Fear of the Lord

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The Constant Conscious Presence of God

Posted by on 12 Nov 2010 | Tagged as: Abiding in Christ, Fear of the Lord, Oswald Chambers

God’s Presence

For in him we live and move and exist.

Acts 17:28 NLT

The constant conscious presence of the Lord creates a healthy fear of God. The fear of God is a silent wonder, a radical amazement, and an affectionate awe of a God who became incarnate in human flesh, died in our place, and rose again. This fear is not a fear of punishment, but the dread of hurting or breaking God’s heart by disappointing his plans for us. The fear of the Lord is an awareness that God is present always and that we are conscious of the fact that he is watching us (Prov. 1:7, Psa. 33:18).

The fear of the Lord begins with the revelation that God is all-knowing, God is all-powerful, and God is everywhere present. He knows all that we do. Nothing misses his vision. He is powerful and he can affect anything and everything that we do. God is everywhere. He is always involved in our lives. God never sleeps, he is never caught off-guard, and never surprised by our words, choices, and actions. When we recognize that God is constantly present, we become conscious of his power, grace, and love.

Godliness is God-consciousness, an all-pervasive sense of God’s presence. It will mean that never do we think, or speak, or act, without the undergirding sense of God’s presence, of his judgement, of our relation to him and his relation to us, of our responsibility to him and dependence upon him.

John Murray, The Collected Writings of John Murray (Carlisle, PA: Banner of Truth, 1976–1982), 1:183.

HT: Miscellanies

The remarkable thing about fearing God is that when you fear God you fear nothing else, whereas if you do not fear God you fear everything else. “Blessed is every one that feareth the Lord.”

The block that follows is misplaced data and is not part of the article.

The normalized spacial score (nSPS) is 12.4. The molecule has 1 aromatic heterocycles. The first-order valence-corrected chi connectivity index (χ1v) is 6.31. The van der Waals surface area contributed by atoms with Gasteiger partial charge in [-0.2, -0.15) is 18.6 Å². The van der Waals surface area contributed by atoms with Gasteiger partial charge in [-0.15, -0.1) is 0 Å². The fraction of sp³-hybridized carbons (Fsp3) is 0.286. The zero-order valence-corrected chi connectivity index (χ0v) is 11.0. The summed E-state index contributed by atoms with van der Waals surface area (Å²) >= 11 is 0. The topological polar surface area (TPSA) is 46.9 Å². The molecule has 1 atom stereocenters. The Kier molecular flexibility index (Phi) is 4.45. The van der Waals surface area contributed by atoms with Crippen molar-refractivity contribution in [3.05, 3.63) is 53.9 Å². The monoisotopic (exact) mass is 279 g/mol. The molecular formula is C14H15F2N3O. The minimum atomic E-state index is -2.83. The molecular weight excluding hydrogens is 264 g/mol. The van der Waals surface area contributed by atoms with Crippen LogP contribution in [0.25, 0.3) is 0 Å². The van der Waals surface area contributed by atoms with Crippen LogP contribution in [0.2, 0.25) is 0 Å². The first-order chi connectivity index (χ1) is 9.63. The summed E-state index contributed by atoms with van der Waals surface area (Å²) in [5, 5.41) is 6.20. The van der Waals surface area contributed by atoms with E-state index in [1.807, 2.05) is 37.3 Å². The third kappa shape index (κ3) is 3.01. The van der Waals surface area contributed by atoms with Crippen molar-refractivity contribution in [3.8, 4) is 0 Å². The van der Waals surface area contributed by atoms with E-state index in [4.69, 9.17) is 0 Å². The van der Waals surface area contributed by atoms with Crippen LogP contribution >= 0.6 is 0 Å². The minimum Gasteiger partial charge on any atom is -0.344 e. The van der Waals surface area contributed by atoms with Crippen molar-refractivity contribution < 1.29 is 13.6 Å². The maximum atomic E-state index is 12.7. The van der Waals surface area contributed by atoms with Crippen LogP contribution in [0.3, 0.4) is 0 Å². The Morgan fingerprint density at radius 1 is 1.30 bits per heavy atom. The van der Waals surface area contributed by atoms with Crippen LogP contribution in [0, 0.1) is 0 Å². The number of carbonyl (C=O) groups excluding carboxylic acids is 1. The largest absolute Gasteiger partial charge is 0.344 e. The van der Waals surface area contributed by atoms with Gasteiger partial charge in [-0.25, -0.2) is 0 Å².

Oswald Chambers, Run Today’s Race : A Word from Oswald Chambers for Every Day of the Year, electronic ed. (London: Oswald Chambers Publications Association, 1968).

The Fear of the Lord

Posted by on 22 Aug 2010 | Tagged as: Fear of the Lord

A Fear That Leads to Holiness

The fear of the LORD is the beginning of knowledge; fools despise wisdom and instruction.

Prov. 1:7

The fear of the Lord is a silent wonder, a radical amazement, and an affectionate awe of a God who became incarnate in human flesh, died in my place, and rose again. This fear is not a fear of punishment, but the dread of hurting or breaking God’s heart by disappointing his plans for me.

We exhibit the fear of God by submitting to his lordship, yielding to his Word, and honoring delegated authorities. We fear the Lord by maintaining a constant conscious awareness of His presence–we are always aware that God is watching our actions, attitudes, and actions. This fear is not a fear of retribution or punishment, but a deep heart-felt desire to walk in holiness and obedience to God’s Word (Prov. 1:7, Psa. 33:18).

The fear of God which is the soul of godliness does not consist, however, in the dread which is produced by the apprehension of God’s wrath. When the reason for such dread exists, then to be destitute of it is the sign of hardened ungodliness. But the fear of God which is the basis of godliness, and in which godliness may be said to consist, is much more inclusive and determinative than the fear of God’s judgment. And we must remember that the dread of judgment will never of itself generate within us the love of God or hatred of the sin that makes us liable to his wrath. Even the infliction of wrath will not create the hatred of sin; it will incite to greater love of sin and enmity against God. Punishment has of itself no regenerating or converting power.

The fear of God in which godliness consists is the fear which constrains adoration and love. It is the fear which consists in awe, reverence, honour, and worship, and all of these on the highest level of exercise. It is the reflex in our consciousness of the transcendent majesty and holiness of God. It belongs to all created rational beings and does not take its origins from sin.

John Murray, Principles of Conduct: Aspects of Biblical Ethics (Grand Rapids, MI: Eerdmans,1957), 236-37.

HT: The Reformed Reader